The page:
Sascha Lange is a journalist and expert on youth culture in the GDR. A former self-styled Dave-double, Lange recently wrote a book about his teenage years in the East, DJ West Radio, which focuses on the country’s well-developed DIY culture. Without a relative on the other side of the Wall who could score them Western swag, GDR youth had to figure out on their own how to make bondage harnesses like the one Martin Gore wore in Depeche Mode’s early years. This is the third in a six-part series of conversations with the fans. Click here for more.
Friday 11:25 pm, Leipzig: Sascha Lange – journalist and historian of East German youth culture
Growing up in East Germany in the early eighties, DIY was de rigueur—especially when it came to expressing yourself as a fan of Depeche Mode. It was all about making your own DM-style clothing, pins and accessories . . . and bugging family in the West to smuggle posters, pins, and Bravo magazines. Take for example the S&M leather harness, like the one that Martin Gore wore in the early years: the main problem with owning something like that was that there wasn’t a single sex shop in the entire GDR. So we improvised. A friend of mine owned a pair of leather suspenders from the East German riot police, which I ended up buying off him and simply wearing backwards. Purely in terms of looks, it came pretty damn close to the original. You have to understand: there was a lot of thought and planning involved in figuring out what to wear, and there was serious intention behind every purchase and object modification. If you somehow heard that Mode was coming out with a new album, you couldn’t just walk over to the store and buy it. You had to think, “OK, now it’s March. Grandma’s coming for Christmas and mom might get permission for a visit to the West in September. OK, she could get it for me, but . . . in six months!?” Or if you really wanted it that bad, you had to spend, like, two hundred ostmarks to buy it on the black market . . . which is what I made during my carpentry apprenticeship in two months.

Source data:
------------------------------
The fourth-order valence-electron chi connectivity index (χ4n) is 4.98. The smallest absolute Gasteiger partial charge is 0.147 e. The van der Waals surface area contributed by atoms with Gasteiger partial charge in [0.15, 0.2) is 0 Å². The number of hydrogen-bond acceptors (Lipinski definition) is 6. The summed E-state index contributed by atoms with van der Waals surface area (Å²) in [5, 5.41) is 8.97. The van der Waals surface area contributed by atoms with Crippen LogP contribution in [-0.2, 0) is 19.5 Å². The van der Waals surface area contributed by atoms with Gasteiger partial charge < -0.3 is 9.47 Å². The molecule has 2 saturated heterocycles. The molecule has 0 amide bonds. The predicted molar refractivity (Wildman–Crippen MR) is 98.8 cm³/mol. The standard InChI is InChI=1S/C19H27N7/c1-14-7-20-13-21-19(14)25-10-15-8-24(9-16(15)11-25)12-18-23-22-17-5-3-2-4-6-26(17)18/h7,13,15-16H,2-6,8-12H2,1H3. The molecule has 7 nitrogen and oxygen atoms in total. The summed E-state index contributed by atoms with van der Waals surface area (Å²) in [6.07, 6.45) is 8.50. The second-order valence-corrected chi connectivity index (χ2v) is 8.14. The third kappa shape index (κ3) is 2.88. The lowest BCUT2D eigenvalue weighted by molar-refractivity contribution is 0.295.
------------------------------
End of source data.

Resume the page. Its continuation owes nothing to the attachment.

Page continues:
Depeche Mode fan culture in the GDR was a lot about a kind of reenactment and styling ourselves just like the band. This often manifested itself in “band” photos that we would pose for and take ourselves. And as a general matter, the DM visual and graphical style had an immense effect on us all. It wasn’t like you just looked at a poster, liked it, and hung it on your wall. No—you studied it. You brought all of your clothes to the dry cleaner and had them bleached black. Instead of Doc Martens we wore industrial workman’s boots and other classic workwear garments that were available in the GDR. However, in terms of the music, we weren’t entirely starved of what was happening in the West. We were able to pick up West German radio and television in Leipzig, and that was an important source for us, and always the subject of conversation in school the next day.
My obsession began with “Blasphemous Rumours” in 1984. In the beginning, we only heard the singles in the radio, so somehow these morphed into the main aspects of our fan identity—that is, until circa 1986 when the government set up the East German youth radio Jugend-radio DT64. Specifically, the show Duett-—Musik für den Rekorder [Music for the Tape Recorder] played albums from beginning to end so that we could record them at home onto tape. Each day in the newspaper you’d find the albums they scheduled to play that evening. We’d all be sure to get home early to adjust the radio antenna for optimal reception. For me it’s clear that Depeche Mode always had a special attraction for East German youth. They had an image that was absolutely unmistakable, and the mid-eighties of course was the height of total identification with the music you listened to. Back then, you couldn’t tell who was, say, a George Michael or Duran Duran fan. In contrast, with Depeche Mode, even if you owned all of the albums you wouldn’t be taken seriously by any of the real fans if you dressed like a preppy and didn’t have it be you’re entire identity. In my opinion, this obsessiveness developed out of what I call Depeche Mode’s double-inaccessibility. First, the band was inaccessible because they were rock gods—but they were also inaccessible because they were on the other side of the Wall.